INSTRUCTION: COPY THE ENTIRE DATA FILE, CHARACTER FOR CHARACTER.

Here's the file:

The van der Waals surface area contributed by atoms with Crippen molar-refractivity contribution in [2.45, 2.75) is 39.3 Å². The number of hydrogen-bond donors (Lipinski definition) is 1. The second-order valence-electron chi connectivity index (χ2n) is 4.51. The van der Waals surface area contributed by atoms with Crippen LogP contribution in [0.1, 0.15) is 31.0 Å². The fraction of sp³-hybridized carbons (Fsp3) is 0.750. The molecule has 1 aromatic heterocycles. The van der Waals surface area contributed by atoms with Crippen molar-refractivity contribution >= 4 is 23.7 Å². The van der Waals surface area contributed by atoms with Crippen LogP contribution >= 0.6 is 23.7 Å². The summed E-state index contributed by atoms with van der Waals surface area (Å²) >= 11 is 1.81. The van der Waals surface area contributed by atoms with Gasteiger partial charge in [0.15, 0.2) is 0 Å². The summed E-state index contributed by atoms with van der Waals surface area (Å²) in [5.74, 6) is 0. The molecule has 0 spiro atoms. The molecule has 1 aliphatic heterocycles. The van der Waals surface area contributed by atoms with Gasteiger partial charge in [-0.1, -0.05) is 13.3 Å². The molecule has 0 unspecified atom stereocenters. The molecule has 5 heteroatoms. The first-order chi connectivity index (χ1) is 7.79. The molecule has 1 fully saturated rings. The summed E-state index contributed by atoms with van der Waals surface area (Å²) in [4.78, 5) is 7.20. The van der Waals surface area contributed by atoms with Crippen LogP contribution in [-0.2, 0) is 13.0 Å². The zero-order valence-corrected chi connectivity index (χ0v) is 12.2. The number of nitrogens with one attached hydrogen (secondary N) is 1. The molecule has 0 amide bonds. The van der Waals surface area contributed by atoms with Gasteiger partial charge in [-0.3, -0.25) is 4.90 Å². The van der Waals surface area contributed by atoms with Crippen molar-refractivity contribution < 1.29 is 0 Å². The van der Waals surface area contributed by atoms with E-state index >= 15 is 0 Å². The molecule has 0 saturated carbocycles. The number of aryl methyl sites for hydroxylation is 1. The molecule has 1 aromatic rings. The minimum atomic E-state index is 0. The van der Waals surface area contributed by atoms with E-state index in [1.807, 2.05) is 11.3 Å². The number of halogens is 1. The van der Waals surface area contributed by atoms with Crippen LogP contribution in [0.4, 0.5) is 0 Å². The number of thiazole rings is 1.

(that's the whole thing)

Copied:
The van der Waals surface area contributed by atoms with Crippen molar-refractivity contribution in [2.45, 2.75) is 39.3 Å². The number of hydrogen-bond donors (Lipinski definition) is 1. The second-order valence-electron chi connectivity index (χ2n) is 4.51. The van der Waals surface area contributed by atoms with Crippen LogP contribution in [0.1, 0.15) is 31.0 Å². The fraction of sp³-hybridized carbons (Fsp3) is 0.750. The molecule has 1 aromatic heterocycles. The van der Waals surface area contributed by atoms with Crippen molar-refractivity contribution >= 4 is 23.7 Å². The van der Waals surface area contributed by atoms with Crippen LogP contribution >= 0.6 is 23.7 Å². The summed E-state index contributed by atoms with van der Waals surface area (Å²) >= 11 is 1.81. The van der Waals surface area contributed by atoms with Gasteiger partial charge in [0.15, 0.2) is 0 Å². The summed E-state index contributed by atoms with van der Waals surface area (Å²) in [5.74, 6) is 0. The molecule has 0 spiro atoms. The molecule has 1 aliphatic heterocycles. The van der Waals surface area contributed by atoms with Gasteiger partial charge in [-0.1, -0.05) is 13.3 Å². The molecule has 0 unspecified atom stereocenters. The molecule has 5 heteroatoms. The first-order chi connectivity index (χ1) is 7.79. The molecule has 1 fully saturated rings. The summed E-state index contributed by atoms with van der Waals surface area (Å²) in [4.78, 5) is 7.20. The van der Waals surface area contributed by atoms with Crippen LogP contribution in [-0.2, 0) is 13.0 Å². The zero-order valence-corrected chi connectivity index (χ0v) is 12.2. The number of nitrogens with one attached hydrogen (secondary N) is 1. The molecule has 0 amide bonds. The van der Waals surface area contributed by atoms with Gasteiger partial charge in [-0.3, -0.25) is 4.90 Å². The van der Waals surface area contributed by atoms with Crippen molar-refractivity contribution < 1.29 is 0 Å². The van der Waals surface area contributed by atoms with E-state index >= 15 is 0 Å². The molecule has 0 saturated carbocycles. The number of aryl methyl sites for hydroxylation is 1. The molecule has 1 aromatic rings. The minimum atomic E-state index is 0. The van der Waals surface area contributed by atoms with E-state index in [1.807, 2.05) is 11.3 Å². The number of halogens is 1. The van der Waals surface area contributed by atoms with Crippen LogP contribution in [0.4, 0.5) is 0 Å². The number of thiazole rings is 1.